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Robert Downey Jr. (center) and Jude Law return, alongside newcomer Noomi Rapace, in Guy Ritchie’s stylized and over-the-top sequel <em>Sherlock Holmes: A Game of Shadows</em>.

Robert Downey Jr. (center) and Jude Law return, alongside newcomer Noomi Rapace, in Guy Ritchie’s stylized and over-the-top sequel Sherlock Holmes: A Game of Shadows.


Sherlock Holmes: A Game of Shadows

Robert Downey Jr., Jude Law, Jared Harris, and Noomi Rapace star in a film written by Kieran and Michele Mulroney and directed by Guy Ritchie.


Quite apart from its raking in of a half-bajillion dollars at the box office and paving the way for the sequel, the new Sherlock Holmes franchise was and remains an odd conceptual bird. Here, we have a variation on Arthur Conan Doyle’s witty and literate tales about a brilliantly deductive detective in which high-tech FX and glib postmodernist irreverence dispenses without loyalty to the original or period-piece fidelity.

Strangely enough, for those of us who found the first model hard to take, or take seriously, there seems to be a more convincing fix on how to make this creative machinery work on the next pass. In A Game of Shadows, we are barely a few minutes in before a fight scene reminds us that this Holmes is a man apart. Robert Downey Jr. is the right man for this odd job: He’s an action figure, a quirky costume-lover, a man with a coyly hinted-at fondness for leisure chemistry of the opium sort, and a dick with homoerotic feelings toward his partner in crime-fighting, Dr. Watson (Jude Law). The characterization is, well, not so elementary, to sometimes irritating ends.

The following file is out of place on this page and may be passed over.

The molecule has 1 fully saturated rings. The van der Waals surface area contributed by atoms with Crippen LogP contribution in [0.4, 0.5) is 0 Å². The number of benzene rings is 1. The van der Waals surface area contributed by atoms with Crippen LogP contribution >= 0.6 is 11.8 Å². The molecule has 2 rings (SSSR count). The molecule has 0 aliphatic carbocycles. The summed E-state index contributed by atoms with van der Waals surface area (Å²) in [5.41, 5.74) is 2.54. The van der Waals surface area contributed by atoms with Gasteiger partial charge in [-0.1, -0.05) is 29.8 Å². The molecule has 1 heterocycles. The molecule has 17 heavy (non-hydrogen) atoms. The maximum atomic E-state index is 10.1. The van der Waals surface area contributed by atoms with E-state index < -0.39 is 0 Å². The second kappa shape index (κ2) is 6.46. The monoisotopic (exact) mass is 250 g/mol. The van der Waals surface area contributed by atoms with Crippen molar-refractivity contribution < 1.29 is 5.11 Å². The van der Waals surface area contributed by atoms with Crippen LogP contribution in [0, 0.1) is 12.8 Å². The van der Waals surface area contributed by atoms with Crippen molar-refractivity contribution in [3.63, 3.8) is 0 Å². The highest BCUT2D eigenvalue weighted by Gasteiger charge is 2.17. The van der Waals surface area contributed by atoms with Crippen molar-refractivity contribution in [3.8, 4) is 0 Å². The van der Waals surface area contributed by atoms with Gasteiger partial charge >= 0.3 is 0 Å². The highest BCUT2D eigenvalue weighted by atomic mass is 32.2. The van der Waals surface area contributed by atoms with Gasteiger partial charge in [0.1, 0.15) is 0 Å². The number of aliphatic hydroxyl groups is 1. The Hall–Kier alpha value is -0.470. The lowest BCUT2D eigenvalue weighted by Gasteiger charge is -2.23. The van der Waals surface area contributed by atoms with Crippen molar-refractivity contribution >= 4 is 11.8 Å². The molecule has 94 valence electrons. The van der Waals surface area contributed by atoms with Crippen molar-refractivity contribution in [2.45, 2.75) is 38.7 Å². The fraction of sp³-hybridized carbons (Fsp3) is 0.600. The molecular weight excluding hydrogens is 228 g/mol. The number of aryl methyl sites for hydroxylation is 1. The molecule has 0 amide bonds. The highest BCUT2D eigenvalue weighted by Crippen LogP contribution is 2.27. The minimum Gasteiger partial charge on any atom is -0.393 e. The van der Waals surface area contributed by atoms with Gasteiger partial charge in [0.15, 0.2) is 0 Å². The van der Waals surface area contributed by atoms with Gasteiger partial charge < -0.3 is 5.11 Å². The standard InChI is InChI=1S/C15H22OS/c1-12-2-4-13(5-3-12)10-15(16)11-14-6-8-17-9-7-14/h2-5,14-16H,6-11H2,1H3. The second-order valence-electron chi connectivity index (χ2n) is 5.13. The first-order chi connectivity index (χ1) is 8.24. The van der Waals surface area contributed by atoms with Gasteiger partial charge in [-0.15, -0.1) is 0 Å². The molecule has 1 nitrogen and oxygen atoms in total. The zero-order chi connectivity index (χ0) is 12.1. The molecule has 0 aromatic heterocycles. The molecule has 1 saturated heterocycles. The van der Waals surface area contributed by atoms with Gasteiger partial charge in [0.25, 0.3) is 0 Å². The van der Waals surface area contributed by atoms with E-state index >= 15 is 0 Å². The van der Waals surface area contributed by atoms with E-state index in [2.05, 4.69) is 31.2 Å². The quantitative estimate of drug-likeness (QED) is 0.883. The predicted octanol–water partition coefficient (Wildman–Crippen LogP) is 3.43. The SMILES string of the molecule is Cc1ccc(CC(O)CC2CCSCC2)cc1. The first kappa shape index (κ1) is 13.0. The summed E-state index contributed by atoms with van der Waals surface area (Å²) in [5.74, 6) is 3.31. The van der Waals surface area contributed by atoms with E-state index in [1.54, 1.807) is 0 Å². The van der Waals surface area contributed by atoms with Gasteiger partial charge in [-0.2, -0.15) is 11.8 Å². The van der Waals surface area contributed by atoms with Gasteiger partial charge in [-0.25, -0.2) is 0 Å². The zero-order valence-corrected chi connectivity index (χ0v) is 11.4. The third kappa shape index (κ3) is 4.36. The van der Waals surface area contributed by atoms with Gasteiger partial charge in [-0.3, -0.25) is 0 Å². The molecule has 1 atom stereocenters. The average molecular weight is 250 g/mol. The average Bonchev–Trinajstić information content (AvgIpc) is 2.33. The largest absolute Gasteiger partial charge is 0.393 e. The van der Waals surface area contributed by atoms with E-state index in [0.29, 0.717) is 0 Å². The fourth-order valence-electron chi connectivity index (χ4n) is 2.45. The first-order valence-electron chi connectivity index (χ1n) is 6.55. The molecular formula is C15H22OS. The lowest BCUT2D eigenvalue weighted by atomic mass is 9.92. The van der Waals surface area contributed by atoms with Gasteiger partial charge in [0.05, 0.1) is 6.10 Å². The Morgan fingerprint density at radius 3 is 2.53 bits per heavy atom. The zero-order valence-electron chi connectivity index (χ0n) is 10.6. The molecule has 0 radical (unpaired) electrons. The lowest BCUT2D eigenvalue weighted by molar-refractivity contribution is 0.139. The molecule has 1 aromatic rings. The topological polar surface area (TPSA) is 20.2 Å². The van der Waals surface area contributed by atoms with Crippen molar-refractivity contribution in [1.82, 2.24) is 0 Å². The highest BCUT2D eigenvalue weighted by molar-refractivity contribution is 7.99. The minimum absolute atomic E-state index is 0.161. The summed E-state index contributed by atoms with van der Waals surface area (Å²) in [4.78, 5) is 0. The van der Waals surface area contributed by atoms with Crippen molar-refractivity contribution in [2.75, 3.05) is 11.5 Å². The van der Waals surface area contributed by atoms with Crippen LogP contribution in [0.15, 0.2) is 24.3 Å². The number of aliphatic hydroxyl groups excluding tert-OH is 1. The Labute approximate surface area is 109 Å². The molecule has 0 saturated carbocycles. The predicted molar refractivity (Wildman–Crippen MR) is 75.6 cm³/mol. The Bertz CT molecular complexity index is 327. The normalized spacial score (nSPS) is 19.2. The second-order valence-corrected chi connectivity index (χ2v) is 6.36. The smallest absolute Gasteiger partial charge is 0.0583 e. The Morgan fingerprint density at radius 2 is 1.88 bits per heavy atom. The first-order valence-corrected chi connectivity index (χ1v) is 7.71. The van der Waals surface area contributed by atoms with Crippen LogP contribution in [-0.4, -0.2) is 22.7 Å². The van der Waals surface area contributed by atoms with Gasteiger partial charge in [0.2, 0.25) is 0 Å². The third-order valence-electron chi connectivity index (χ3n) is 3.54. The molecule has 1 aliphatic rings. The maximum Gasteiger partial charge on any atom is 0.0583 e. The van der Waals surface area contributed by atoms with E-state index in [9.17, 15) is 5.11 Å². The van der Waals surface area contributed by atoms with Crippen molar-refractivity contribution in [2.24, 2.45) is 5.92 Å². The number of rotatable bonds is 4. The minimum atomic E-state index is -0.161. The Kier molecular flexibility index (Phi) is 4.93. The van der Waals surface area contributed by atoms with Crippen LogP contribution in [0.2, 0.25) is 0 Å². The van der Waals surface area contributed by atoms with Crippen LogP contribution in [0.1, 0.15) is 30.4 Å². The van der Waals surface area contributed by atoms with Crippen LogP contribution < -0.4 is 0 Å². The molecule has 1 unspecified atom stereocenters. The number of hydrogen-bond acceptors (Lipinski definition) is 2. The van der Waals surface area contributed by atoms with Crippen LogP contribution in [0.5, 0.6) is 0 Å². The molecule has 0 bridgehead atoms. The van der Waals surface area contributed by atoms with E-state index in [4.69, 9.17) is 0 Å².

Thankfully and somewhat redeemably, the parties involved recognize the over-the-topness of the enterprise. Emboldened by the spoils of his earlier successes and filming in multiple locations throughout Europe, director Guy Ritchie has fun and lavishes excess on the production. The script, concerning a certain über-evil villain (the excellent Jared Harris) and a demonic scheme for world destabilization and market-share domination in the arms and bandage trades, is by turns ludicrous and internally self-deflating.

We’re dealt inside jokes, like when the plot mechanics lock into place late in the film and all recognize the stakes of the far-flung tale. Speaking of an assassin-in-waiting whose plot may ignite a world war, Holmes smirks, “If we can find him and stop him, we can save his life and perhaps prevent the collapse of western civilization.” Beat. “No pressure.” If we can cast a blind eye to the malarkey factor and detours around the spirit of Doyle, A Game of Shadows is fair game. Key word: fair.

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